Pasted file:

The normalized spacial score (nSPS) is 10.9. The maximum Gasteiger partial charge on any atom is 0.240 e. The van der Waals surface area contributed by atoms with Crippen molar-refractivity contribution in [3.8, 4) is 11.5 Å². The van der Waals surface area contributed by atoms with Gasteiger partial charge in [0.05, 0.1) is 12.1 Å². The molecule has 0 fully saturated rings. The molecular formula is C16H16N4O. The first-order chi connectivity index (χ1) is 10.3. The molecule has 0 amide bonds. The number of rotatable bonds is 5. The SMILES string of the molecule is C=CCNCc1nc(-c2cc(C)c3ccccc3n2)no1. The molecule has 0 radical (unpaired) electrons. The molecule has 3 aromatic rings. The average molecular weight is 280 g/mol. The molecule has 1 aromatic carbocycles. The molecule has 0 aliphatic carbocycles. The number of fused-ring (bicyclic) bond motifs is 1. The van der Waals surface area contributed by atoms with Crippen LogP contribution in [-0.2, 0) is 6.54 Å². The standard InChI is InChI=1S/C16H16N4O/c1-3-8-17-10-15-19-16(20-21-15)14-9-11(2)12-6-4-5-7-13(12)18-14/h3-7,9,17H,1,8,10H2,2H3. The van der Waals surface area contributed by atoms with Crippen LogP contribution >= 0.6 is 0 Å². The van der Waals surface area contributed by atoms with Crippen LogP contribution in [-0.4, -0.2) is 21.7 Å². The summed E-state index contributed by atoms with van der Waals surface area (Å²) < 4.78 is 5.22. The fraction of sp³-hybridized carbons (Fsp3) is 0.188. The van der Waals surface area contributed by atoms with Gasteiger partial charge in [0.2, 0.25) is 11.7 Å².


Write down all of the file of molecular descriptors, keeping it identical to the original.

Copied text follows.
The normalized spacial score (nSPS) is 10.9. The maximum Gasteiger partial charge on any atom is 0.240 e. The van der Waals surface area contributed by atoms with Crippen molar-refractivity contribution in [3.8, 4) is 11.5 Å². The van der Waals surface area contributed by atoms with Gasteiger partial charge in [0.05, 0.1) is 12.1 Å². The molecule has 0 fully saturated rings. The molecular formula is C16H16N4O. The first-order chi connectivity index (χ1) is 10.3. The molecule has 0 amide bonds. The number of rotatable bonds is 5. The SMILES string of the molecule is C=CCNCc1nc(-c2cc(C)c3ccccc3n2)no1. The molecule has 0 radical (unpaired) electrons. The molecule has 3 aromatic rings. The average molecular weight is 280 g/mol. The molecule has 1 aromatic carbocycles. The molecule has 0 aliphatic carbocycles. The number of fused-ring (bicyclic) bond motifs is 1. The van der Waals surface area contributed by atoms with Crippen LogP contribution in [-0.2, 0) is 6.54 Å². The standard InChI is InChI=1S/C16H16N4O/c1-3-8-17-10-15-19-16(20-21-15)14-9-11(2)12-6-4-5-7-13(12)18-14/h3-7,9,17H,1,8,10H2,2H3. The van der Waals surface area contributed by atoms with Crippen LogP contribution >= 0.6 is 0 Å². The van der Waals surface area contributed by atoms with Crippen LogP contribution in [-0.4, -0.2) is 21.7 Å². The summed E-state index contributed by atoms with van der Waals surface area (Å²) < 4.78 is 5.22. The fraction of sp³-hybridized carbons (Fsp3) is 0.188. The van der Waals surface area contributed by atoms with Gasteiger partial charge in [0.2, 0.25) is 11.7 Å².